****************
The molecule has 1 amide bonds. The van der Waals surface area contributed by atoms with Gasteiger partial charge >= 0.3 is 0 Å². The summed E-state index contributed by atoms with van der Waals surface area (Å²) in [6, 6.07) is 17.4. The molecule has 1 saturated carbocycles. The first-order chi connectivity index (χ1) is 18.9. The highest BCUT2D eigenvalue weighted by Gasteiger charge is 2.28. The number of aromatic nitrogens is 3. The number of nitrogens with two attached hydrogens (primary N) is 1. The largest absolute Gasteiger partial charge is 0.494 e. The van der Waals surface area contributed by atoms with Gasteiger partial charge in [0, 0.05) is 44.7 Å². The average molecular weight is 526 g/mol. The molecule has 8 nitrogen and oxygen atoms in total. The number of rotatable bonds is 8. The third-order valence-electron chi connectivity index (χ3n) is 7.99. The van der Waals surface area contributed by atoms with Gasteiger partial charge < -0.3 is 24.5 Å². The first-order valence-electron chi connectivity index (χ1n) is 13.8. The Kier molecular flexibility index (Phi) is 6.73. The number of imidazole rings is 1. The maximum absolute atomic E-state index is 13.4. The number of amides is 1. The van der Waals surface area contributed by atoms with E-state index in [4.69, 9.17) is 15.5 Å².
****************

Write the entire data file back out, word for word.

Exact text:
The molecule has 1 amide bonds. The van der Waals surface area contributed by atoms with Gasteiger partial charge >= 0.3 is 0 Å². The summed E-state index contributed by atoms with van der Waals surface area (Å²) in [6, 6.07) is 17.4. The molecule has 1 saturated carbocycles. The first-order chi connectivity index (χ1) is 18.9. The highest BCUT2D eigenvalue weighted by Gasteiger charge is 2.28. The number of aromatic nitrogens is 3. The number of nitrogens with two attached hydrogens (primary N) is 1. The largest absolute Gasteiger partial charge is 0.494 e. The van der Waals surface area contributed by atoms with Gasteiger partial charge in [0, 0.05) is 44.7 Å². The average molecular weight is 526 g/mol. The molecule has 8 nitrogen and oxygen atoms in total. The number of rotatable bonds is 8. The third-order valence-electron chi connectivity index (χ3n) is 7.99. The van der Waals surface area contributed by atoms with Gasteiger partial charge < -0.3 is 24.5 Å². The first-order valence-electron chi connectivity index (χ1n) is 13.8. The Kier molecular flexibility index (Phi) is 6.73. The number of imidazole rings is 1. The maximum absolute atomic E-state index is 13.4. The number of amides is 1. The van der Waals surface area contributed by atoms with E-state index in [4.69, 9.17) is 15.5 Å².